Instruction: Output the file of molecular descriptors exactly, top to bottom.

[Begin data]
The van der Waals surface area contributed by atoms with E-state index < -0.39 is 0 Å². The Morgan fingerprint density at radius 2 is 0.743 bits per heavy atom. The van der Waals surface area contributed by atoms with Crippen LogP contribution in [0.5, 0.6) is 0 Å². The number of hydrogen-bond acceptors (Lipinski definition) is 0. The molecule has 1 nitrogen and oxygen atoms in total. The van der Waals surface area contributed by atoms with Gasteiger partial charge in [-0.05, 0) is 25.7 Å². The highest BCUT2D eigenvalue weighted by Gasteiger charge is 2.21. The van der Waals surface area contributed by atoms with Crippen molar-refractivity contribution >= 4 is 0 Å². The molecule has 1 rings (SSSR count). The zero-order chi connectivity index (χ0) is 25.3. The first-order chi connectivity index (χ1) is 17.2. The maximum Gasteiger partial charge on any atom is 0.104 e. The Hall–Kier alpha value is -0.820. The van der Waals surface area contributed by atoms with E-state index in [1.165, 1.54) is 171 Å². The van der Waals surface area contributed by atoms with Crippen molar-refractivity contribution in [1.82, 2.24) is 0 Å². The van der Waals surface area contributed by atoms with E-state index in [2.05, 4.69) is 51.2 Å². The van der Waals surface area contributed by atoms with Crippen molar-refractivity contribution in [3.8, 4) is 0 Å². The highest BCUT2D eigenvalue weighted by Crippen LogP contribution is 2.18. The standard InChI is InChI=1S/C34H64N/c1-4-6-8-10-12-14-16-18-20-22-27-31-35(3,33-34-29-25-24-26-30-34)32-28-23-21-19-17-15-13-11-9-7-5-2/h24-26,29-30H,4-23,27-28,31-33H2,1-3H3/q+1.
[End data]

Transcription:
The van der Waals surface area contributed by atoms with E-state index < -0.39 is 0 Å². The Morgan fingerprint density at radius 2 is 0.743 bits per heavy atom. The van der Waals surface area contributed by atoms with Crippen LogP contribution in [0.5, 0.6) is 0 Å². The number of hydrogen-bond acceptors (Lipinski definition) is 0. The molecule has 1 nitrogen and oxygen atoms in total. The van der Waals surface area contributed by atoms with Gasteiger partial charge in [-0.05, 0) is 25.7 Å². The highest BCUT2D eigenvalue weighted by Gasteiger charge is 2.21. The van der Waals surface area contributed by atoms with Crippen molar-refractivity contribution >= 4 is 0 Å². The molecule has 1 rings (SSSR count). The zero-order chi connectivity index (χ0) is 25.3. The first-order chi connectivity index (χ1) is 17.2. The maximum Gasteiger partial charge on any atom is 0.104 e. The Hall–Kier alpha value is -0.820. The van der Waals surface area contributed by atoms with E-state index in [1.165, 1.54) is 171 Å². The van der Waals surface area contributed by atoms with Crippen molar-refractivity contribution in [1.82, 2.24) is 0 Å². The van der Waals surface area contributed by atoms with E-state index in [2.05, 4.69) is 51.2 Å². The van der Waals surface area contributed by atoms with Crippen molar-refractivity contribution in [3.8, 4) is 0 Å². The highest BCUT2D eigenvalue weighted by Crippen LogP contribution is 2.18. The standard InChI is InChI=1S/C34H64N/c1-4-6-8-10-12-14-16-18-20-22-27-31-35(3,33-34-29-25-24-26-30-34)32-28-23-21-19-17-15-13-11-9-7-5-2/h24-26,29-30H,4-23,27-28,31-33H2,1-3H3/q+1.